And so it goes

It is almost too perfect. I’ve been complaining about my flat, ornery about it, but on my return I found it was even better than the simple, mundane things I had been complaining about, the lack of modern conveniences. I arrived “home” in the UK this afternoon and received an email about 1 pm or so from my landlord’s housekeeping service to say that there would be no hot water tomorrow morning from 8 to 11 am. OK, I thought, I can do this, bath tonight or early tomorrow, no problem. Still easy to make coffee, brush teeth, etc. I then went down to get my mail, and found a sign on the door, it said “no hot water, no cold water”. Hmmm. So I emailed back the housekeeping people and asked for clarification. They came back to me and said, yes–actually there would be no water at all tomorrow morning. I wrote back and asked if they had a suggestion on where I could find some facilities to use in the absence of my own bathroom. And then nothing. They did not answer.

Right. Got it. So I’ve just come off the trans-Atlantic flight, to an apartment with no water on my first morning home. No showers, no sinks, no toilet, no nothing from 8 am. And I’m not sure I believe the anticipated 11 am return of water, based on previous experience with prior maintenance projects in my building. Regular readers of this blog may think this sounds sort of familiar. They might remember the month across December and January when I was not allowed to sleep in my flat for a month, when fortunately I had planned ahead of time to spend three weeks in Australia, but stayed in a hotel both before and after my trip. And I stayed there for longer on my return than had been planned, as the re-wiring took “longer than expected”. I anticipate that happening tomorrow as well. I’m hoping for water by dinner. I’m planning my back up plan (there are showers at the gym…)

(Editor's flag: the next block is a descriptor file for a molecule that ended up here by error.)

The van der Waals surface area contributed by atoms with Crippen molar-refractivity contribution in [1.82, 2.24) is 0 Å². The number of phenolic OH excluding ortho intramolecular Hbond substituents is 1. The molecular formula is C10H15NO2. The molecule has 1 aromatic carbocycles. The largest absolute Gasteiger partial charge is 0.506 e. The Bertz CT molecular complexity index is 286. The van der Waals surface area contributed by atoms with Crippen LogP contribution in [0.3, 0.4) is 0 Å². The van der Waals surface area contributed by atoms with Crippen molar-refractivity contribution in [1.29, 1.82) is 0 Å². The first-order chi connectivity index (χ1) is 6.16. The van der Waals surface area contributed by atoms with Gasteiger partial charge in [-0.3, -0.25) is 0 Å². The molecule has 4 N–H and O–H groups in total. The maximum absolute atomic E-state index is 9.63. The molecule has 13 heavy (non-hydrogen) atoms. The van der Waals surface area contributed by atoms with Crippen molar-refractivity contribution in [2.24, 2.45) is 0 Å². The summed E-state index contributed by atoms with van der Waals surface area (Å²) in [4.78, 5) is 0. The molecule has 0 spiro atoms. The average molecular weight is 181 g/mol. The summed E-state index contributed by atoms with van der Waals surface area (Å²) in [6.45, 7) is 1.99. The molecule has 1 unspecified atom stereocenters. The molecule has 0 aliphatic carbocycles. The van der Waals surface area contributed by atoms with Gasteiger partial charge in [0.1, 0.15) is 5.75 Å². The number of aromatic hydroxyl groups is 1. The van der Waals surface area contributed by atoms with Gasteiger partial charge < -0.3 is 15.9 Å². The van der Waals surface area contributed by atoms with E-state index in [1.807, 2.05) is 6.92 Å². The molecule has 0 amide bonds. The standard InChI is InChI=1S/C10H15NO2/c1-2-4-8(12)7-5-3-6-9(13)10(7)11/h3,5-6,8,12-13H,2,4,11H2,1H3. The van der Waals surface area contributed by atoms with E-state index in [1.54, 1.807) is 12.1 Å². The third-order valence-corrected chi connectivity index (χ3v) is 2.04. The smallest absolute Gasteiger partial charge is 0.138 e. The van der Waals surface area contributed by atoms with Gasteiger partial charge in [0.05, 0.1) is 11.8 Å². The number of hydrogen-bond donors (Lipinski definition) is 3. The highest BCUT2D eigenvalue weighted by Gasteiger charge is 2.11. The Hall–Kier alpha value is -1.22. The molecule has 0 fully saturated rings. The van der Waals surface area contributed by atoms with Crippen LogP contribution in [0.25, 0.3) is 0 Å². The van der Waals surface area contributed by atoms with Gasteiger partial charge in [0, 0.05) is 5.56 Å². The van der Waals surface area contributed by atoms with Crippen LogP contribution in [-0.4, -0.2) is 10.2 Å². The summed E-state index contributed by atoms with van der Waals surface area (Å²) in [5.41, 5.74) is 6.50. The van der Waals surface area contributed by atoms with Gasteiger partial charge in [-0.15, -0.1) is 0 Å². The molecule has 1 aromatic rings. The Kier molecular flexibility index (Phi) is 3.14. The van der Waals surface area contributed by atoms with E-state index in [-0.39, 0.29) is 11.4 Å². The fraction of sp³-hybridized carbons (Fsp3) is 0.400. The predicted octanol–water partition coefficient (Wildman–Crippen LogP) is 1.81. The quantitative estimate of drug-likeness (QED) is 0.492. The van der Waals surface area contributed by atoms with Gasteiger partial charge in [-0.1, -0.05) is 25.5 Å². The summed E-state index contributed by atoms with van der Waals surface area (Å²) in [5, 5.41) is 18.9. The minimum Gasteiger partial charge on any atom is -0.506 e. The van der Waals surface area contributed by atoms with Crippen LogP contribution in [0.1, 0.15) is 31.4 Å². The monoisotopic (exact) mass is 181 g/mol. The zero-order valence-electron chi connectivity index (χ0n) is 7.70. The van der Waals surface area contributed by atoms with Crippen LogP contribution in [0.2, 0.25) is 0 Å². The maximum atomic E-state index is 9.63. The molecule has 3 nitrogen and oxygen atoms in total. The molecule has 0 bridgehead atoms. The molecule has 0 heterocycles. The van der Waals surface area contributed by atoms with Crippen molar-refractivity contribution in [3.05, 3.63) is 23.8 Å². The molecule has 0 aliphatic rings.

I will work around all of it, of course, get up early, get into the office bright and shiny. I’ll probably hit jet lag at 2 pm and be fast asleep at my desk. It will probably actually help the jet-lag problem and the time-zone reacclimation, the forced early start. And don’t worry, I’m more annoyed at my own inconvenience here, especially in light of the fact that I had just been complaining about my flat. I’m not actually trying to claim that this is a big US/UK thing. I actually did have a water shut-off in the US in one of my apartments. although it had been planned long in advance, and I had not been travelling internationally at the time, and I was able to plan and camp out elsewhere. It’s one of those things that crosses cultures, the annoying things that landlords do. (And for another really good landlord rant see Mike’s recent post here.) I’ll be fine. It’s just not quite the comfortable homecoming I had been hoping for.

4 responses to “And so it goes

  1. This definitely crosses cultures. We used to joke that a good day in China was one where you have water, gas, AND electricity all at the same time. Of course, now in my fancy new expat apartment we only lost water once last year, and hot water one other time. But never with any warning!

  2. You get what you pay for.

  3. Poor you.

    Are you in university accommodation? Sounds like it. Maybe you need to find somewhere else. I agree with what you said in the previous post – it is depressing coming home day after day to a dwelling that you don’t like. It’s as if you have nowhere to unwind properly. Over time, I think it can have a big impact.

  4. Welcome home, um, I guess. I sure hope you got your water back.

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